7 Clozapine as third line agent Clozapine most effective agent for patients who fail other antipsychotics Current conventional wisdom: Use after two good trials of another agent Example: Agid et al, individuals with first episode psychosis (average age ~22) 1 st trial : up to three months of increasing doses of risperidone or olanzapine 75% responded (olanzapine a little better) 2 nd trial: Nonresponders to first trial put on the other medicine 17% responded 3 rd trial: nonresponders to 2 nd trial put on clozapine: 75% responded Should clozapine be a first or second line treatment option? Problem is logistics (weekly blood draw) and side effects: agranulocytosis, myocarditis, sialorrhea, tachycardia, myoclonus, seizures, constipation, etc

8 Non-adherence to antipsychotics treatment in schizophrenia : Common!!! sampling of the literature ratecomment Cramer & Rosenheck, %Review, old studies Nose et al, %Review Lacro et al, %Review Ascher-Svanum et at, %Large single study Tiihonen et al, %Finnish, rate one month after discharge from first hospitalization

9 Best predictor of nonadherence: Nonadherence! Ascher-Svanum et al, 2006 Prior to enrollmentOdds ratio (Confidence Interval) Non- adherence in past 6 months4.1 ( ) Illicit drug use1.8 ( ) Alcohol use1.6 ( ) Antidepressant use1.4 ( ) Medicine-related cognitive concerns1.3 ( ) Prior adherence had a 79% level of accuracy in predicting future adherence Other factors: depressive symptoms, violence/arrests, victimization, subjective medicine related adverse events, cognitive impairment Multiple other studies have confirmed past nonadherence predicting future 1579 patients in 3 year prospective naturalistic study taking oral antipsychotics

10 Conceptualization of non-adherence Patient-centered factors Passive: forgetfulness/confusion apathy Active: avoidance of side effects belief that medicines are not helpful general mistrust of treatment Environmental factors Cost Access From Beck et al 2011, others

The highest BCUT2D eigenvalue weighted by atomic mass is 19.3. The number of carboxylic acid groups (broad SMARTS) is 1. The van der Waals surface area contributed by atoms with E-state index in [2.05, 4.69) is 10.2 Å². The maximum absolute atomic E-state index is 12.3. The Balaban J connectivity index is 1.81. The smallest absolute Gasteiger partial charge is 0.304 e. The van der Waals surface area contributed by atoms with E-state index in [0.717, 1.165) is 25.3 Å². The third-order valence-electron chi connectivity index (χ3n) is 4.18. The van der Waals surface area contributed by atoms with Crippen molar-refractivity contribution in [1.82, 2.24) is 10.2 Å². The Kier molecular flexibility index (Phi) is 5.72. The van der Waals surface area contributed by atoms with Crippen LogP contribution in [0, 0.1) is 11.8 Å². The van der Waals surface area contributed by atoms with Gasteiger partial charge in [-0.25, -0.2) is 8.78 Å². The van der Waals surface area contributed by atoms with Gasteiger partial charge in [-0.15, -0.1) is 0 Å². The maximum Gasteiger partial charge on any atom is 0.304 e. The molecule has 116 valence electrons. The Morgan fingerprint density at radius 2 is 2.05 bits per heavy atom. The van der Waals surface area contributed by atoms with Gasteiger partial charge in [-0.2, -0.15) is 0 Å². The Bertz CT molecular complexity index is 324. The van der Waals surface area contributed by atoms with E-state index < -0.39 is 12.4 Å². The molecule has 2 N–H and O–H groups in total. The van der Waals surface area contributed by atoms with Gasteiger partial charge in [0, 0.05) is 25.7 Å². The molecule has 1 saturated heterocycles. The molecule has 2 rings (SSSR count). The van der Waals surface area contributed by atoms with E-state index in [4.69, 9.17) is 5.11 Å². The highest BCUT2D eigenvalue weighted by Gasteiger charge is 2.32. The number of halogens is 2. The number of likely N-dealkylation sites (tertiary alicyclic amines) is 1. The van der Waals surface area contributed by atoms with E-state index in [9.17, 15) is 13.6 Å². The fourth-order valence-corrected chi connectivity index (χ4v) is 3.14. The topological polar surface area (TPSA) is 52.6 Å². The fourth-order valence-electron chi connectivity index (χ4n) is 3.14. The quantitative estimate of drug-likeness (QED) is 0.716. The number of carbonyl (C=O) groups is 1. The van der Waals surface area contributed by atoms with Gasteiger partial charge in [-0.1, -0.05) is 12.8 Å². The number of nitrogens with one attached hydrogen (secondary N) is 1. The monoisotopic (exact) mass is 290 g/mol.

11 General Psychotherapeutic Strategies 1.Explore prior experiences with antipsychotics: avoid agents with objective or perceived negatives 2.Persuasion about both perceived concerns and perceived benefits 3.A focus on illness insight may not be necessary or useful 4.Improving general attitude toward pharmacotherapy Other conditions require chronic treatment: e.g, asthma, etc Antipsychotics used for many purposes 5. Therapeutic relationship—requires stability of treatment team

12 Specific adherence strategies 1.Medicine supervision Caregiver supervision Mobile treatment Assisted living environment Capitation programs 2.Medicine strategies Specific adherence rating scales Pill counts Electronic monitoring Automated reminder systems Choose medicine with once daily dosing

13 Avoid excessively high doses Davis and Chen, 2004

14 Treat metabolic side effects Wu et al, JAMA, first-episode patients with weight gain on an antipsychotic Randomized to 750 mg/day metformin, life style intervention ( education, diet, exercise), both, or neither and followed for 12 weeks; Similar results for other metabolic measures

15 Use long-acting injectables: Haloperidol and fluphenazine decanoate: oil suspension Risperidone Consta: dissolvable microspheres Olanzapine palmitate: Risperidone Consta: dissolving microspheres Paliperidone palmitate (Sustenna) Abilify Maintena Increase adherence to 60-80%, 2-3x better than pills

16 Summary Medicines needed for treating first episode psychosis Multiple choices of medicines olanzapine may be best of newer agents clozapine is valuable as 3 rd line, earlier? Side effects problematic: can be managed Adherence can be increased: therapeutic alliance, new home, once daily dosing, treat side effects, avoid overly high doses